Skier Marguerite Thorp '11 headed to Africa after stress fractures forced her out of the Winter Olympics U.S. ski cross team. “It was the best Plan B ever,” she said of her decision not to return immediately to Harvard. “I have no idea how I would have stayed with pre-med if I hadn’t seen the outlet of working internationally and working in settings of poverty.”

Brooks Canaday/Harvard Staff Photographer

Campus & Community

Racing to find her passion

5 min read

Her skiing halted by injury, Thorp expands passion for public health

Skiing is in Marguerite Thorp’s DNA. So is perseverance.

The Michigan native was on skis at age 2. When she was a child, her parents moved the family west, and she spent her youth in the snow-packed mountains of Colorado and Utah, careening down trails, hungry for speed and any jumps she could find.

“I was in love with being in the air,” Thorp recalled.

Her passion became the unpredictable sport of ski cross. (Think roller derby on skis, with tight turns, airborne racers, and high-speed collisions.)

But a horrific crash on the slopes during a routine race with the Harvard Ski Team during her junior year left her with a metal plate and six screws in her left leg, and a torn anterior cruciate ligament in her right leg. The sanguine senior, who spent almost two months on campus in a wheelchair, knows it could have been worse.

“I was lucky,” Thorp said. “At least I was still able to do a number of things myself.”

But Thorp’s determination and her skiing experiences would shape her life at Harvard and beyond in ways she never imagined.

On her left hand is an engagement ring from another skier with a passion for the sport, global health, and social justice. Her fiancé is Matthew Basilico, a Harvard graduate and Harvard Medical School student.

Thorp jokingly called their romance “scandalous,” describing how they met when she was a freshman and he was senior captain of the men’s ski team. When the pair realized they shared a mutual interest in Africa, and in issues of public health and social justice, their connection blossomed.

“Matt,” she said with a smile, “was very special.”

Several factors deepened Thorp’s interest in public health and social justice her first year at Harvard. There was the “life-altering” class about Africa and the legacy of colonialism taught by Harvard Professor Caroline Elkins. She became involved with the Harvard College Global Health and AIDS Coalition. And she read “Mountains Beyond Mountains,” the book about Paul Farmer, the Harvard doctor and founder of Partners In Health, a mainstay health care provider in Haiti.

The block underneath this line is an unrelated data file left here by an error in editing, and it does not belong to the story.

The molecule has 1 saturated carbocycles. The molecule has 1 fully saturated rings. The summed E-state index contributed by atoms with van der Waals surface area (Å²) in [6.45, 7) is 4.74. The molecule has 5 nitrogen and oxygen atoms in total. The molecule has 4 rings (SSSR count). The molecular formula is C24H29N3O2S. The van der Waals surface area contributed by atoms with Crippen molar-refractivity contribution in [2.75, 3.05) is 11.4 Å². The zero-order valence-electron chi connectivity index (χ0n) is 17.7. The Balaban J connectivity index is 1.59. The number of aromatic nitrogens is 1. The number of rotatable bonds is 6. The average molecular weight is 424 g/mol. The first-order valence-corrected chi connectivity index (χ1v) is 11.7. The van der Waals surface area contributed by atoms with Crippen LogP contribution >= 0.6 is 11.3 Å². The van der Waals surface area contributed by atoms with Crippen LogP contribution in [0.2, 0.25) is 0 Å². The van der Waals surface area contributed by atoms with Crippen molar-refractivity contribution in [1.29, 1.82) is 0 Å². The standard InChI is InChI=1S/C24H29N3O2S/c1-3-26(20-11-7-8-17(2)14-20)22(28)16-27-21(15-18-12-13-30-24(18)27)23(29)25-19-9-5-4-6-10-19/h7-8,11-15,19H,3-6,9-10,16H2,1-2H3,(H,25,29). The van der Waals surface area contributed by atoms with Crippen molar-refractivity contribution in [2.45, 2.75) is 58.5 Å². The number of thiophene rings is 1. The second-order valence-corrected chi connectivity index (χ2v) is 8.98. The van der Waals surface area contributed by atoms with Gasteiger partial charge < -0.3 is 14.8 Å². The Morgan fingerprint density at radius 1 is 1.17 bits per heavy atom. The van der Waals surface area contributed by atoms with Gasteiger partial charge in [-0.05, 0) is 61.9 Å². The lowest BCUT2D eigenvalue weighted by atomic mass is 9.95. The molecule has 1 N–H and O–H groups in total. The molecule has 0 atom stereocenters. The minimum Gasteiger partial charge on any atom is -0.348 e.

But for the competitive athlete, skiing was still paramount. Thorp arrived as the school’s fastest female racer and established herself as a vital part of the Crimson’s alpine team. She took a break from school during her sophomore spring semester, preparing to try out for the 2010 Winter Olympics U.S. ski cross team. But stress fractures in both legs forced her to drop out.

So she headed to Africa. Thorp used her time off in the landlocked African nation of Malawi to work with Partners In Health and the William J. Clinton Foundation on public health initiatives. The four-month trip was a turning point.

“It was the best Plan B ever,” she said of her decision not to return immediately to Harvard. “I have no idea how I would have stayed with pre-med if I hadn’t seen the outlet of working internationally and working in settings of poverty.”

The following year, Thorp’s skiing crash forced her to trade her third-floor room in Eliot House for a ground-floor unit in Leverett House. She relied on friends and Harvard staff to navigate campus life with her two injured legs, but her spirit never dimmed.

“There is an incredible support system built in for things like this. All in all, it was as positive an experience as it could be,” she said.

Determined to return to Malawi, Thorp held off on surgery to her right leg so she could continue her public health work there last summer.

She had her torn ligament repaired just weeks before classes began last fall. Knowing that the decision meant she would be unable to compete, Thorp helped out as the team’s assistant coach, mentor, driver, and sometime cook. The previous season her teammates, inspired by her ongoing support despite her injuries, had elected her captain.

“Being asked to lead the team while transitioning from a wheelchair to crutches was a huge honor,” she said.

With plans to attend medical school in 2012, Thorp credits her Harvard experience with helping her to develop and maintain her passions.

“I don’t think there are many other places I could have held together those two interests in any way. I am so very, very grateful to Harvard.”

As for her other passion, Thorp and Basilico will marry next June.